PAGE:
12 February 2004 Edition
SF in Six Counties builds for future
"We need to analyse, organise and act if we are to succeed in building a party capable of carrying this struggle forward. We need to develop new thinking, create new methods and crucially we need to advance, particularly in the present political climate, our All-Ireland Agenda."
These were the words of former POW Harry Maguire concluding his address to party activists at the AGM of Comhairle na Sé Chondae in Conway Mill, Belfast on Saturday 7 February.
The theme of the AGM was party building and Maguire delivered a paper on the topic to a hall packed with activists from across the Six Counties.
Broken down into three headings, Building Political Strength, Electoralism and Negotiations, Maguire's paper asserted that republicans need to analyse the past ten years of struggle as a specific phase defined by the lead up to and the announcement of the IRA cessation of military operations in 1994.
"We must focus on party and community building throughout the island of Ireland. We must create an activist base, which is politically motivated towards pushing the republican agenda from street level up," he said.
"In the past republicans were politicised by the environment they worked or lived in and fed off the dynamics of conflict. That is changing and we must now develop our own dynamics to train, support and politicise activists capable of carrying forward the republican struggle.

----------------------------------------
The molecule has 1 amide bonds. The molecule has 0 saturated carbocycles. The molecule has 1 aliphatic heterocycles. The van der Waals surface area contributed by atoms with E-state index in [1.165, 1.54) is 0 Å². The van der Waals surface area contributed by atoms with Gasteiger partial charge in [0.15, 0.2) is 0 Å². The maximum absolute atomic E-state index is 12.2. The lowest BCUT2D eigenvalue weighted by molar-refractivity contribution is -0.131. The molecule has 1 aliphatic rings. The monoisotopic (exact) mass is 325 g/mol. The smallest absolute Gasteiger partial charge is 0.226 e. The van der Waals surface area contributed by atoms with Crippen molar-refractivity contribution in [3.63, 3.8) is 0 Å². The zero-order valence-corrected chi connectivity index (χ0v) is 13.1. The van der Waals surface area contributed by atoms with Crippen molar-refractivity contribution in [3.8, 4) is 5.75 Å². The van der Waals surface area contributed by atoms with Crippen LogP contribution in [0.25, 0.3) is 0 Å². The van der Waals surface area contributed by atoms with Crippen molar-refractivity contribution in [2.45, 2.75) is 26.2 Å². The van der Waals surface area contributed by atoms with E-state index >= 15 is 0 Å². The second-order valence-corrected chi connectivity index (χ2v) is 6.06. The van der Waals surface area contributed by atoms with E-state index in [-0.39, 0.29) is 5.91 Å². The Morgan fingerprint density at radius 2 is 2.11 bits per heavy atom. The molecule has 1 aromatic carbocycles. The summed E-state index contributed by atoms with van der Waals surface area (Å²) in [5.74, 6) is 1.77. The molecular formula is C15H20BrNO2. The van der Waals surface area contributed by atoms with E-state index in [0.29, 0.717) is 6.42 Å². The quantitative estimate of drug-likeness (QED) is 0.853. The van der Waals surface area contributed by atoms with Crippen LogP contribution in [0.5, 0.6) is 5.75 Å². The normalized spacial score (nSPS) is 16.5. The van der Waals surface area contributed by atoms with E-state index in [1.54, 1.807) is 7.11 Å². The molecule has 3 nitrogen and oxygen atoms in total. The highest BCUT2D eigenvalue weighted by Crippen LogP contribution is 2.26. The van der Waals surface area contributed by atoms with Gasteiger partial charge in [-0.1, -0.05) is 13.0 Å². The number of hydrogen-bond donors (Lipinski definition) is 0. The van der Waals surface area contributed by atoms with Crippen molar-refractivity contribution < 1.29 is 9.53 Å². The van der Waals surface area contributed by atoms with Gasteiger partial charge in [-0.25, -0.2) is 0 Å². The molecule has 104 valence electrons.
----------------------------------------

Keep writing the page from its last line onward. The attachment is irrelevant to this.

"In short, we must invest in education programmes which will move us from revolutionary theory to revolutionary practice."
Cora Groogan, representing Ógra, added a further dimension to the theme of party building when she focused on the need for Sinn Féin to ensure that more women and young people be brought into the party.
Groogan added that the party needs to ensure that new members are integrated fully into the party and given positive roles and work to carry out.
The meeting then broke up into workshops before coming back to address the issues in a plenary session chaired by Bairbre de Brún, the party's candidate for the Six Counties in June's European Parliamentary elections.
Earlier in the day, elections were held for the Cúige officer board and the delegates to the Ard Chomhairle.
Declan Kearney was re-elected as chair with Paud Devenny elected as vice-chair.
Former POW Bronwyn McGahon was elected as treasurer and Newry man Brian Tumelty was also elected to the officer board.
The three Ard Chomhairle delegates elected by the body of the hall were Seán Lynch from Fermanagh, Derry woman Phil Coyle and Tyrone woman Doris Vincent from Coalisland.
"This gives the Cúige a good geographical spread," Declan Kearney told An Phoblacht. "The coming year presents itself as one of strategic opportunity for our party nationally and particularly in the Six Counties."
Kearney then highlighted the challenge for Sinn Féin in June's European election. "The entire complexion of the forthcoming European election contest has now decisively changed," he said. "This Cúige can undoubtedly elect an MEP from the Six Counties. If another Assembly election is announced for the same day as the European contest, our Cúige can take the extra seats we missed out on by slim margins in November.
"2004 and the likely political conditions arising make this coming period not only pregnant with opportunity to advance systematic campaigns on equality and human rights, anti-collusion and the all-Ireland agenda, but these also unpack as strategic requirements for the Cúige.
"Against an organisational backdrop of focused party building, let's ensure Cuige na Sé Chondae shoulders its responsibility to the rest of the struggle by punching our revolutionary weight and more this year."